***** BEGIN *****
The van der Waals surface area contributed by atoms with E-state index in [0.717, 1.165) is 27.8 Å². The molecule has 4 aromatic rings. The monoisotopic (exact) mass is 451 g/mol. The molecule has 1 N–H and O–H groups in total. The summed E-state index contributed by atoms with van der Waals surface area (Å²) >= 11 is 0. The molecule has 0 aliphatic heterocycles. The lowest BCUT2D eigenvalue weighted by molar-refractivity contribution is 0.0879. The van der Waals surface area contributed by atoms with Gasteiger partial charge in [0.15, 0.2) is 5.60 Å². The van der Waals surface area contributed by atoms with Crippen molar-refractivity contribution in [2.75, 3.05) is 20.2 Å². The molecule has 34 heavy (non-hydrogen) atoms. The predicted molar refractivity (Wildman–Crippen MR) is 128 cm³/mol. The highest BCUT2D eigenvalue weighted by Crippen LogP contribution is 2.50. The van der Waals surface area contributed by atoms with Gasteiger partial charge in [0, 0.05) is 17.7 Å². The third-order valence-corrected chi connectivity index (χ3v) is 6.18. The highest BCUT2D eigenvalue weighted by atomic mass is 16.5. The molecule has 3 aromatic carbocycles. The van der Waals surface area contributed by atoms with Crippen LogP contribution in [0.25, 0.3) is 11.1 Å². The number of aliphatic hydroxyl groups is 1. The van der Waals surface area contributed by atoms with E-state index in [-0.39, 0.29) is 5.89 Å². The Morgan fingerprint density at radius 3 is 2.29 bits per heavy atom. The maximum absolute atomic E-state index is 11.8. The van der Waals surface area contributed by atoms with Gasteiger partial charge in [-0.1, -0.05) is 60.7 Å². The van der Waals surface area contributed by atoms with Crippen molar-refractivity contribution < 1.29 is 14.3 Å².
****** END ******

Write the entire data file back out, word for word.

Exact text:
The van der Waals surface area contributed by atoms with E-state index in [0.717, 1.165) is 27.8 Å². The molecule has 4 aromatic rings. The monoisotopic (exact) mass is 451 g/mol. The molecule has 1 N–H and O–H groups in total. The summed E-state index contributed by atoms with van der Waals surface area (Å²) >= 11 is 0. The molecule has 0 aliphatic heterocycles. The lowest BCUT2D eigenvalue weighted by molar-refractivity contribution is 0.0879. The van der Waals surface area contributed by atoms with Gasteiger partial charge in [0.15, 0.2) is 5.60 Å². The van der Waals surface area contributed by atoms with Crippen molar-refractivity contribution in [2.75, 3.05) is 20.2 Å². The molecule has 34 heavy (non-hydrogen) atoms. The predicted molar refractivity (Wildman–Crippen MR) is 128 cm³/mol. The highest BCUT2D eigenvalue weighted by Crippen LogP contribution is 2.50. The van der Waals surface area contributed by atoms with Gasteiger partial charge in [0, 0.05) is 17.7 Å². The third-order valence-corrected chi connectivity index (χ3v) is 6.18. The highest BCUT2D eigenvalue weighted by atomic mass is 16.5. The molecule has 3 aromatic carbocycles. The van der Waals surface area contributed by atoms with Crippen LogP contribution in [0.25, 0.3) is 11.1 Å². The number of aliphatic hydroxyl groups is 1. The van der Waals surface area contributed by atoms with E-state index in [-0.39, 0.29) is 5.89 Å². The Morgan fingerprint density at radius 3 is 2.29 bits per heavy atom. The maximum absolute atomic E-state index is 11.8. The van der Waals surface area contributed by atoms with Gasteiger partial charge in [-0.1, -0.05) is 60.7 Å². The van der Waals surface area contributed by atoms with Crippen molar-refractivity contribution < 1.29 is 14.3 Å².